Rather than having the traditional single eye in the centre of his face, Skeletor's visually-challenged lackey Cyclops actually had four, but as he could only use one at a time no one seemed to be concerned that his name could be seen as somewhat erroneous. These aforementioned eyes were set into a circular green helmet that covered his cranium and swivelled around to bring the desired eye the front of his head. The eyes in his helmet were various geometric shapes such as triangles, hexagons and squares and presumably each endowed him with a different optical benefit (such as x-ray vision, the ability to see infra-red radiation, and a verifocal lens so that he could read the evening paper after a long day of being unspeakably evil). Apart from that there was little you could say about Cylops, of course his action figure featured the revolving helmet as well, needless to say.
The art of producing a spin-off involves either taking an established character from a popular series and giving them one of their own (as in the case of the series Frasier being spawned from a character in the original series Cheers), or a totally new series or concept being piloted on an existing series used as a 'platform' from which to launch it on an unsuspecting public. She-Ra, Princess of Power was of the latter variety as the He-Man universe made a bold move to storm a domain more commonly associated with names such as Barbie and Ken. Assuming (probably quite incorrectly) that there was no appeal in the big muscles and mindless violence world of The Masters of the Universe for a young female audience, She-Ra took an altogether more graceful and delicate approach to the formula set out by its predecessor.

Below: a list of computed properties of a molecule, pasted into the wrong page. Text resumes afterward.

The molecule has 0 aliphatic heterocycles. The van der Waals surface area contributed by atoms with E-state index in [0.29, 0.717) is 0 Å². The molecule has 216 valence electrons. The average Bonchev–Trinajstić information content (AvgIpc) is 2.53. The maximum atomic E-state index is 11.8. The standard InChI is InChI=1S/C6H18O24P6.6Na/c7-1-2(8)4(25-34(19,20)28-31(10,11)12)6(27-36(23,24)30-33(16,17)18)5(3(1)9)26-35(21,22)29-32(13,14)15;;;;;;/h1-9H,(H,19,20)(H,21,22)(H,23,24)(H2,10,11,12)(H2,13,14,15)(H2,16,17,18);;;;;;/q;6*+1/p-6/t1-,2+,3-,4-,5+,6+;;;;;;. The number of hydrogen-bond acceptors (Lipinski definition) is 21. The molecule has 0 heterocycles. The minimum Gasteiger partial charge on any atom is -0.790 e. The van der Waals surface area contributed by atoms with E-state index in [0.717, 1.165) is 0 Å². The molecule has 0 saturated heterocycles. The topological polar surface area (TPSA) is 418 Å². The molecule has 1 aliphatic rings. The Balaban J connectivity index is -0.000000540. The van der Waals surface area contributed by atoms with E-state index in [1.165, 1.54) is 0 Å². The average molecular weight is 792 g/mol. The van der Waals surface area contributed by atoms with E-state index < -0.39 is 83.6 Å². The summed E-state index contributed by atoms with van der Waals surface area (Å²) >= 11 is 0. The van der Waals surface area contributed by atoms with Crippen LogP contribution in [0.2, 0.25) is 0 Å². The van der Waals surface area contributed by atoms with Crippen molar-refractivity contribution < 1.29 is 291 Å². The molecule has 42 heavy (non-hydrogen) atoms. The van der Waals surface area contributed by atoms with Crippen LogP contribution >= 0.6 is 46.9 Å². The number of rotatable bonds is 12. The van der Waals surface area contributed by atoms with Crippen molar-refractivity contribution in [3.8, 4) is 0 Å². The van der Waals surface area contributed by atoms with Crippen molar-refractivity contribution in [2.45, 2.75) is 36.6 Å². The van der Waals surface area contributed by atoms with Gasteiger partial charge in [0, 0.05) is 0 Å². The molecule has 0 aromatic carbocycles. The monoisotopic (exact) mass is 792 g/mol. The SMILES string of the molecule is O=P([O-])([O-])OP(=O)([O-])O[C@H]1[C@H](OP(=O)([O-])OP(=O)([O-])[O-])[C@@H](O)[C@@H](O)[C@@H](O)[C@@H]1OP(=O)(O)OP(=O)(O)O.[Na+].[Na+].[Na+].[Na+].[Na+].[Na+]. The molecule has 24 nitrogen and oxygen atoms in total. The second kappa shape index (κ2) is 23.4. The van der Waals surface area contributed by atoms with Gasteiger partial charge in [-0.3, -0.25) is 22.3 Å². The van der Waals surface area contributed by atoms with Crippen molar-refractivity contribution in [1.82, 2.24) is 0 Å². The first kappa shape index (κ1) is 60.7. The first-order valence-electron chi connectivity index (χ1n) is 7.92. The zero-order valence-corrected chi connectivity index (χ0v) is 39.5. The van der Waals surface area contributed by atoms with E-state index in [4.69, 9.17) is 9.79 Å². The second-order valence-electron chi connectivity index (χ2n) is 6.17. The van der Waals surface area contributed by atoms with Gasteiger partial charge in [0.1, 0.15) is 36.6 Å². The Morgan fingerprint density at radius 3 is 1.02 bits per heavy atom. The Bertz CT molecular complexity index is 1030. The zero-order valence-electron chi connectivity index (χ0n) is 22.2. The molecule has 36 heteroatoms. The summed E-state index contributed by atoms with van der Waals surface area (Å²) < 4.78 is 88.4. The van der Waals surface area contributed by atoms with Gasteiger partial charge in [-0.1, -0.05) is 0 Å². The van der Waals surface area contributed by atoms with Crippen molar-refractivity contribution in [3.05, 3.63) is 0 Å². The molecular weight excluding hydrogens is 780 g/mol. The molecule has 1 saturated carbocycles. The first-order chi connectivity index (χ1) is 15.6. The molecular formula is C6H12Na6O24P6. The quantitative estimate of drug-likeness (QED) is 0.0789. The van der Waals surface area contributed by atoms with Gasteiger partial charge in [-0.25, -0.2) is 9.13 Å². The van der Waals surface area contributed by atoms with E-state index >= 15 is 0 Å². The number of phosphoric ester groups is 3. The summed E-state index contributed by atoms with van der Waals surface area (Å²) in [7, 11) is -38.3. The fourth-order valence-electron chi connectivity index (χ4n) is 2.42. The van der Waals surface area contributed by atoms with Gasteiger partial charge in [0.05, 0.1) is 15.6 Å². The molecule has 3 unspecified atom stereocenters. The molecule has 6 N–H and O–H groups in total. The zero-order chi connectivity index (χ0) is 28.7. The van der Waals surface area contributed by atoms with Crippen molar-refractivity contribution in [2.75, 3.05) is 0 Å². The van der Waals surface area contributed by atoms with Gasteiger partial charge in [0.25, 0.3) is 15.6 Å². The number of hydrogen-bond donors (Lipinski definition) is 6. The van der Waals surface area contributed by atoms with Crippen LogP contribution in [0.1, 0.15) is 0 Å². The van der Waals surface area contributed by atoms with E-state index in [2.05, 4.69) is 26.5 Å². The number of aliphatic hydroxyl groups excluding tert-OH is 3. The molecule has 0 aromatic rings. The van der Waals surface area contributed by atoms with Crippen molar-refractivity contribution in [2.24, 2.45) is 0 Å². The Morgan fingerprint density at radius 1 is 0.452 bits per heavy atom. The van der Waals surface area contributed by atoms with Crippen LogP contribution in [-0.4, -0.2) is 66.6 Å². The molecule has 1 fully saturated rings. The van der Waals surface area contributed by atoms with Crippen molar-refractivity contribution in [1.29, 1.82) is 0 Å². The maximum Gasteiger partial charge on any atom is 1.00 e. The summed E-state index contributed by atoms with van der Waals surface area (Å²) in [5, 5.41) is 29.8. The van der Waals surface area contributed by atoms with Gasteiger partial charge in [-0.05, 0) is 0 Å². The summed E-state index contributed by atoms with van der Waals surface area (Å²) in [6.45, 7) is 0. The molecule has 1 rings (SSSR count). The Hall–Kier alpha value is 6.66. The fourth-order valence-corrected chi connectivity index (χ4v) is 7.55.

Set on Etheria, the twin planet of He-Man's home Eternia, She-Ra's adventures were launched by a feature-length animated outing which featured the major players from both worlds and neatly introduced the new characters in the series. The plot involved the discovery of a gateway between the two worlds and He-Man making the trip across to the other side. Here he meets a young woman named Adora who is under the influence of the evil Hordak, leader of the dreaded horde. Captured by these evil-doers, He-Man nevertheless learns that Adora is his twin sister from whom he was separated at birth and the rightful heir to a magical sword (the twin of his own save for a clear gem set in its blade) which he has carried with him from Castle Grayskull on Eternia. Hordak, it turns out, was a former ally of Skeletor back on Eternia, but fled to Etheria after defeat at the hands of He-Man's parent's taking the kidnapped infant Adora with him as a hostage where he raising her as his own daughter and filling her with his own twisted values and hatreds against those who vanquished him. Unsurprisingly He-Man manages to win Adora over and convince her to switch sides to the rebels opposing Hordak and accept her inheritance as She-Ra, but not before all parties concerned have raced back to Eternia to foil the revenge plots of the reunited Hordak and Skeletor.